Which Me Am I Going to be Today?

Featured

I ask, almost as if I am picking out my clothes for the day.

I scan my closet and search the depths

of the messy clothing pit I call my room.

I try an outfit on and look in the mirror at the person staring back at me.

I brush my hair, fixing the brown/blonde strands in the perfect spot.

I move around a bit.

So this must be what it’s like to walk in my own shoes.

I’ll see what it’s like to live with the me

who I want to be.

How do other people react?

Am I comfortable?


How do I feel?


Do I feel free?

Or tight around the seams?

How do I seem?

Do I feel like me?

I go home and I take it all off

and start the process

all

over

again.


I always think it’s funny

When people peer back at

How they’ve appeared

and their voices seeth with cringe as they exclaim,

“That is the ugliest shirt/hair/makeup/dress I have ever seen”

And I laugh with them,

but not for the reason that they think

I laugh because at one time,

the hair was perfect

so were the clothes

the makeup, the shoes, the accessories,

all perfect 5,10,15,20 years ago.


Every morning when we get out of bed,

we create the person that we want to be

We see the person that we want to see

(and who we want others to see, too)

Sometimes that person is messy

Sometimes that person is bold

Experimental

Comfortable

Whatever you want to call it I guess.


See, we always think of ourselves as this fixed thing,

like there’s no use

changing our ways

We tell ourselves:

“I am who I am”

Or we ask:

“Who am I?”

But I don’t think there is an answer to that question that

so many struggle with.

because every second, minute, hour, day, year, lifetime

It’s never too late to

be someone

brand new


Which me am I going to be today?

I ask myself

once.

again.

Advertisements
Featured

My Internet Isn’t Working

1 hour a day. That’s how long on average I spend on social media. That means I spend roughly 7 hours a week, 28 hours a month, and-here’s the big one- 365 hours per year spent online. I knew I spent some time on my phone, but I had no idea how much all those “quick scrolls through Instagram” really added up to. What really started to alarm me was when I converted all of these hours into days. The amount of time I am spending on my social media apps equals a whopping 15 days per year, and that is not including watching Netflix, TV and movies. It took a few days for me to really be able to process this and reflect on what it means to me. The reality is that I’ve essentially been spending two weeks on my phone every year since I’ve had access to social media. Needless to say, it’s time for me to take a break.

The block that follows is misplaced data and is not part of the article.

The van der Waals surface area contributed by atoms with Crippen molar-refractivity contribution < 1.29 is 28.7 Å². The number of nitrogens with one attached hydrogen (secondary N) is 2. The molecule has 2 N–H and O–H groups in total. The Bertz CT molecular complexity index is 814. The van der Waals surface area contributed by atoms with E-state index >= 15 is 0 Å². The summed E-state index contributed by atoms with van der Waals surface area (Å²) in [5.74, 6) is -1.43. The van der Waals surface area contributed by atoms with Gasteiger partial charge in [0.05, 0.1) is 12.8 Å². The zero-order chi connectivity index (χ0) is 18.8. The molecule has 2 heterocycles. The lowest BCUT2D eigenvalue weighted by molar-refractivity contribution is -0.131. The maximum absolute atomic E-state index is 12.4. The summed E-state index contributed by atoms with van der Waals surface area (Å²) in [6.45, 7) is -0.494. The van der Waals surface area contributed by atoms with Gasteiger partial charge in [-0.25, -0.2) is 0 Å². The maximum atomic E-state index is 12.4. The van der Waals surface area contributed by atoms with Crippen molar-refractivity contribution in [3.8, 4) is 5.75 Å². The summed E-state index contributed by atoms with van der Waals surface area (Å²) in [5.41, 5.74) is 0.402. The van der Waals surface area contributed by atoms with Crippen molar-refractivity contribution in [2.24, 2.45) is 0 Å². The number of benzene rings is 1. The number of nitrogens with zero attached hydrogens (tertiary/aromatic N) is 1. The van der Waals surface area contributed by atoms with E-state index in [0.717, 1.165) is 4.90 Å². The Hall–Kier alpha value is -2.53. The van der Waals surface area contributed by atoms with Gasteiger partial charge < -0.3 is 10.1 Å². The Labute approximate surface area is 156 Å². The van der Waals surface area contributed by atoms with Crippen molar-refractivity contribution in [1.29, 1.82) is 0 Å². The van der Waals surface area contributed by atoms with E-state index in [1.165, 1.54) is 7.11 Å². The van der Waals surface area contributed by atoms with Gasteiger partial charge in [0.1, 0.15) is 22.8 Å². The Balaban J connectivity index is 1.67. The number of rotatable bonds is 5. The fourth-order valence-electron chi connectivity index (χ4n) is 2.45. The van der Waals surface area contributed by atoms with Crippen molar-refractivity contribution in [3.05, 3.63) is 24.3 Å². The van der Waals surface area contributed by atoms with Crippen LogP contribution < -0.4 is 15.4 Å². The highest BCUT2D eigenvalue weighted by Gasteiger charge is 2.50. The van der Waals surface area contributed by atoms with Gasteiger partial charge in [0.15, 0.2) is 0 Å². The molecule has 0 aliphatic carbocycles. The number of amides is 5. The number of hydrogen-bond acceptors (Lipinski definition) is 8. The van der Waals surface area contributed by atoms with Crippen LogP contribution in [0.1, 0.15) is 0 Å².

I have always been interested in, and admittedly afraid of, technology. More specifically, how it changes the relationship we have with ourselves and the people around us. I try to keep myself aware of the anxiety that comes with keeping up with social media and the toll it can take on me. While these problems are completely real and troublesome aspects of the internet, they only really affect my life. When I looked a bit closer, though, I have realized is that we are using the internet is bigger than just ourselves. We are prioritizing the I’s in our life more than ever. iPhones, iMessages and ipads are everywhere now, but I’m not seeing any we’s or us’s anymore.

One of the biggest problems I have with social media is how narcissistic it makes us as a society collectively. As a teenager, I know I am already prone to being self-centered sometimes, but having whole platforms dedicated to myself-what I am doing, my thoughts and opinions, and what interests me- has unquestionably carried over into my personal life. I’ve spent copious amounts of time taking myself-a multidimensional person in a nuanced world-and flattening who I am into a digestible two dimensional image. I’ve found that the way I’ve been using social media takes the human aspects of myself and diminishes them just a little bit. And this applies to most people that I know online- when we are too caught up in how we appear to the world, we become blinded to the problems and lives of those who are closest to us. We choose to hide behind this social media facade, and we become apathetic to what is actually going on behind the “my-life-is-perfect” mask.

Recently, I’ve been reminded of how important it is that we cherish the people around us. Maybe that means calling up a family member, or hanging out with a friend we haven’t seen in a while. Sometimes, it just means striking up a conversation with that kid who sits beside you in math class. Especially now that I’m in my second semester of my senior year, I have learned that whoever you’re talking to won’t be there forever. Soon, many of the people I’ve known and taken for granted nearly my entire life will move all around the country for college. People move away, relationships and friendships change, and even though it’s difficult to face, they die, too.

Although this seems heavy, I feel that it’s a necessary weight for us to bear, and it certainly raises some interesting questions. Who might I have gotten closer to in the hours I’ve spent mindlessly scrolling? What might I have accomplished if I put my phone down? What new friends could I have made? I guess I’ll never have the answer to those questions, but that’s okay. They have only made me understand what’s important. I know now that I want to spend the limited time I have with other people being fully present, not missing out on becoming closer with someone because I can’t be bothered to look up from my screen.